50 years later: Cuba and the Dominican Republic
In the Miami Herald, Roland Alum compares the last 50 years for Cuba and the Dominican Republic:
50 years after Trujillo’s death, Dominican Republic thrives as Cuba languishes
For 31 years, Rafael Trujillo — Latin America’s bloodiest dictator — tormented the Dominican Republic until 1961. As the U.S. commemorates Memorial Day on May 30, Dominicans mark his assassination 50 years ago. This milestone offers an opportunity to reflect on historical developments there compared to neighboring Cuba.
The DR achieved independence earlier than Cuba, yet by the 1950s Cuba’s standard of living was superior. Both countries emerged from militaristic dictatorships about the same time, 1961 with Trujillo’s end, and 1959 for Cuba, after Fulgencio Batista’s flight out. Prior to Fidel and Raúl Castro’s totalitarianism, Trujillo’s despotism had no precedence in the Americas.
Cuba’s remarkable record was accomplished despite Batista’s dictatorship (1952-58) and the widespread corruption of the preceding republican epoch (1902-52). Conversely, conditions were miserable in Trujillo’s DR. The brief 1965 civil war ended with the joint OAS-U.S. military intervention that paved the way for stability and relative prosperity. While the DR moved toward an open society, Cuba went in the opposite direction with the Castro brothers’ tropical version of the Soviet mold.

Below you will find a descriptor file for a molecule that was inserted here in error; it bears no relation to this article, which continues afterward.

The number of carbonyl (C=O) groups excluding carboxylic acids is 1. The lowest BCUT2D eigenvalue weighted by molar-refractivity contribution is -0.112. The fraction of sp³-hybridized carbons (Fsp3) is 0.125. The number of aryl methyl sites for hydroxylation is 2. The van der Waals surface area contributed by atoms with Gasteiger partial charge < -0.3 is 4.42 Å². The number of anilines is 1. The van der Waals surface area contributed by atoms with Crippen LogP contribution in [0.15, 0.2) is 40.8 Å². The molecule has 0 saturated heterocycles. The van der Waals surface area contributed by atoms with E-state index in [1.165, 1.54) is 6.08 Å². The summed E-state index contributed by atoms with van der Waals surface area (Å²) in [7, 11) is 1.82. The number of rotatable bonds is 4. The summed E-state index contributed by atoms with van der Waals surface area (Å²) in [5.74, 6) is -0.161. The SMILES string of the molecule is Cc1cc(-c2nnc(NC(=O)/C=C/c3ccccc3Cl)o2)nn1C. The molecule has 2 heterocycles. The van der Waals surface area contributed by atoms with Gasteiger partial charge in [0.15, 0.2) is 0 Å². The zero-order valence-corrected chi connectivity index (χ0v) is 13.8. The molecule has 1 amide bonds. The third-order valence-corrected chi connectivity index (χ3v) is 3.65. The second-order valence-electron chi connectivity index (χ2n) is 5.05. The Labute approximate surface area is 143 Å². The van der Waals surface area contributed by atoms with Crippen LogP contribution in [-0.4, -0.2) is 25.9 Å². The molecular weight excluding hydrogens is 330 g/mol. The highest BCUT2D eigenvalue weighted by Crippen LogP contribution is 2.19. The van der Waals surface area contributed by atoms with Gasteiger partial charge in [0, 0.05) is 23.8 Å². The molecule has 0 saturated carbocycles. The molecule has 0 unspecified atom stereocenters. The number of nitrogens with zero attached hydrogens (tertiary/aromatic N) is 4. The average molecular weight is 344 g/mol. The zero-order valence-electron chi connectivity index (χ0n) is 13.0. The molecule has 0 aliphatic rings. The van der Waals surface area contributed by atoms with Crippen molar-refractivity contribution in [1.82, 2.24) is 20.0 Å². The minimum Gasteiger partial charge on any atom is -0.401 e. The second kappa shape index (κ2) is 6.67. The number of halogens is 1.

Five decades after Trujillo, the DR is one of the region’s least militarized societies, with an enviable freedom of expression, religion and movement. There are no political exiles, prisoners or firing squads. Opposition — reflecting all ideologies — is tolerated, and the private business sector and the labor movement thrive. All this sharply contrasts with Cuba, a stagnant, closed society.
The 1966 Dominican constitution established a tripartite government with an executive, a congress and an independent judiciary. Since 1966, the DR has elected five presidents from three alternating political parties (two presidents won re-election repeatedly). But Cuba is still ruled by the same 1959 clique whose average age is now 80.
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